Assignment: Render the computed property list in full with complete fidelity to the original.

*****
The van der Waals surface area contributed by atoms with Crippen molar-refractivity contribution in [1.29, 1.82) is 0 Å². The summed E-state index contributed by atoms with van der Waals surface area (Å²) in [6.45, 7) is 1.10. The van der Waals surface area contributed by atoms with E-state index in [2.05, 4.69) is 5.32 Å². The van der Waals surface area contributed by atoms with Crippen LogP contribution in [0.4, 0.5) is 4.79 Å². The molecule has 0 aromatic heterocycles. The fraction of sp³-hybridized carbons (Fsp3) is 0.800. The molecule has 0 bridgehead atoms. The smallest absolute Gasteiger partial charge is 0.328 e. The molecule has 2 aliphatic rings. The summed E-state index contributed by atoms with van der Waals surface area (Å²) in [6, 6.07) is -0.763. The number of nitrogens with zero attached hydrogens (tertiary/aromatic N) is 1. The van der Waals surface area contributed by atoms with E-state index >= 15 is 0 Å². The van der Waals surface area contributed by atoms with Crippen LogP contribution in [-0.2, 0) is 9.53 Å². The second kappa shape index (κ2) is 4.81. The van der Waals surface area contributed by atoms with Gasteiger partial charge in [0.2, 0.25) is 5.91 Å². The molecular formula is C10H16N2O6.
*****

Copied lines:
The van der Waals surface area contributed by atoms with Crippen molar-refractivity contribution in [1.29, 1.82) is 0 Å². The summed E-state index contributed by atoms with van der Waals surface area (Å²) in [6.45, 7) is 1.10. The van der Waals surface area contributed by atoms with E-state index in [2.05, 4.69) is 5.32 Å². The van der Waals surface area contributed by atoms with Crippen LogP contribution in [0.4, 0.5) is 4.79 Å². The molecule has 0 aromatic heterocycles. The fraction of sp³-hybridized carbons (Fsp3) is 0.800. The molecule has 0 bridgehead atoms. The smallest absolute Gasteiger partial charge is 0.328 e. The molecule has 2 aliphatic rings. The summed E-state index contributed by atoms with van der Waals surface area (Å²) in [6, 6.07) is -0.763. The number of nitrogens with zero attached hydrogens (tertiary/aromatic N) is 1. The van der Waals surface area contributed by atoms with E-state index >= 15 is 0 Å². The van der Waals surface area contributed by atoms with Crippen LogP contribution in [-0.2, 0) is 9.53 Å². The second kappa shape index (κ2) is 4.81. The van der Waals surface area contributed by atoms with Gasteiger partial charge in [0.2, 0.25) is 5.91 Å². The molecular formula is C10H16N2O6.